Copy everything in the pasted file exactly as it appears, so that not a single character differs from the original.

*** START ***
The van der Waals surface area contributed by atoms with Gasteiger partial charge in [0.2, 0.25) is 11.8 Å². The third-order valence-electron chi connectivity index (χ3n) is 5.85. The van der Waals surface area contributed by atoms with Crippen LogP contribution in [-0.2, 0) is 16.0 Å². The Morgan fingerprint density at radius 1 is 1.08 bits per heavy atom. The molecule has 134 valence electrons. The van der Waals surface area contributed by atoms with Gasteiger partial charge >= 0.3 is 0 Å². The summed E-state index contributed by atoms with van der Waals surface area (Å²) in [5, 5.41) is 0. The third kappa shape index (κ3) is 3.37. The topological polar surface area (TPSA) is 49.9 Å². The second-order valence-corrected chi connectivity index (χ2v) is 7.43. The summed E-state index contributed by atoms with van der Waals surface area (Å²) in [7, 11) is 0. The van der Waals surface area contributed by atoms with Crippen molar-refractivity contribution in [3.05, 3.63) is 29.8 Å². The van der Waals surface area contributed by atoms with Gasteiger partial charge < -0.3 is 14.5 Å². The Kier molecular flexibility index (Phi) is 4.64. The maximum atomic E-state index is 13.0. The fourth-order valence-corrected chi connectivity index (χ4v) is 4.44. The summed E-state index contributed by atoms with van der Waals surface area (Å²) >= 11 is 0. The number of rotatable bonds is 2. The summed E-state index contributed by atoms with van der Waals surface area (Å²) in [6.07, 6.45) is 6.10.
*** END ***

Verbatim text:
The van der Waals surface area contributed by atoms with Gasteiger partial charge in [0.2, 0.25) is 11.8 Å². The third-order valence-electron chi connectivity index (χ3n) is 5.85. The van der Waals surface area contributed by atoms with Crippen LogP contribution in [-0.2, 0) is 16.0 Å². The Morgan fingerprint density at radius 1 is 1.08 bits per heavy atom. The molecule has 134 valence electrons. The van der Waals surface area contributed by atoms with Gasteiger partial charge >= 0.3 is 0 Å². The summed E-state index contributed by atoms with van der Waals surface area (Å²) in [5, 5.41) is 0. The third kappa shape index (κ3) is 3.37. The topological polar surface area (TPSA) is 49.9 Å². The second-order valence-corrected chi connectivity index (χ2v) is 7.43. The summed E-state index contributed by atoms with van der Waals surface area (Å²) in [7, 11) is 0. The van der Waals surface area contributed by atoms with Crippen molar-refractivity contribution in [3.05, 3.63) is 29.8 Å². The van der Waals surface area contributed by atoms with Gasteiger partial charge < -0.3 is 14.5 Å². The Kier molecular flexibility index (Phi) is 4.64. The maximum atomic E-state index is 13.0. The fourth-order valence-corrected chi connectivity index (χ4v) is 4.44. The summed E-state index contributed by atoms with van der Waals surface area (Å²) >= 11 is 0. The number of rotatable bonds is 2. The summed E-state index contributed by atoms with van der Waals surface area (Å²) in [6.07, 6.45) is 6.10.